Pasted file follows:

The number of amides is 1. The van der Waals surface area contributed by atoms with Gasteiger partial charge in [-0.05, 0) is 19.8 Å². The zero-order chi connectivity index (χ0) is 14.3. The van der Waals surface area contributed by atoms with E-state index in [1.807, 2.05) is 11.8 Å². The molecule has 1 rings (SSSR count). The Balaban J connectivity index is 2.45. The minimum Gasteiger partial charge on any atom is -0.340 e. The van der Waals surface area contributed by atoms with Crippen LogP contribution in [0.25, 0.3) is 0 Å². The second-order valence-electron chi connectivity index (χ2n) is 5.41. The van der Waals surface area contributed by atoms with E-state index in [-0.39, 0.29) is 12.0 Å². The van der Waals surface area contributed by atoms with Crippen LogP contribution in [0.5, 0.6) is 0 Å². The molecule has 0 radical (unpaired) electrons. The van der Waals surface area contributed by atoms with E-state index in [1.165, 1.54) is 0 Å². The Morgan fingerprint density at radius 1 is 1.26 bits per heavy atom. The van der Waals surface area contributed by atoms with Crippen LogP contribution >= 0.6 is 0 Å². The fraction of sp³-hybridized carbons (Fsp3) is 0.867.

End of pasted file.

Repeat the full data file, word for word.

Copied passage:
The number of amides is 1. The van der Waals surface area contributed by atoms with Gasteiger partial charge in [-0.05, 0) is 19.8 Å². The zero-order chi connectivity index (χ0) is 14.3. The van der Waals surface area contributed by atoms with E-state index in [1.807, 2.05) is 11.8 Å². The molecule has 1 rings (SSSR count). The Balaban J connectivity index is 2.45. The minimum Gasteiger partial charge on any atom is -0.340 e. The van der Waals surface area contributed by atoms with Crippen LogP contribution in [0.25, 0.3) is 0 Å². The second-order valence-electron chi connectivity index (χ2n) is 5.41. The van der Waals surface area contributed by atoms with E-state index in [-0.39, 0.29) is 12.0 Å². The van der Waals surface area contributed by atoms with Crippen LogP contribution in [0.5, 0.6) is 0 Å². The molecule has 0 radical (unpaired) electrons. The van der Waals surface area contributed by atoms with E-state index in [1.165, 1.54) is 0 Å². The Morgan fingerprint density at radius 1 is 1.26 bits per heavy atom. The van der Waals surface area contributed by atoms with Crippen LogP contribution >= 0.6 is 0 Å². The fraction of sp³-hybridized carbons (Fsp3) is 0.867.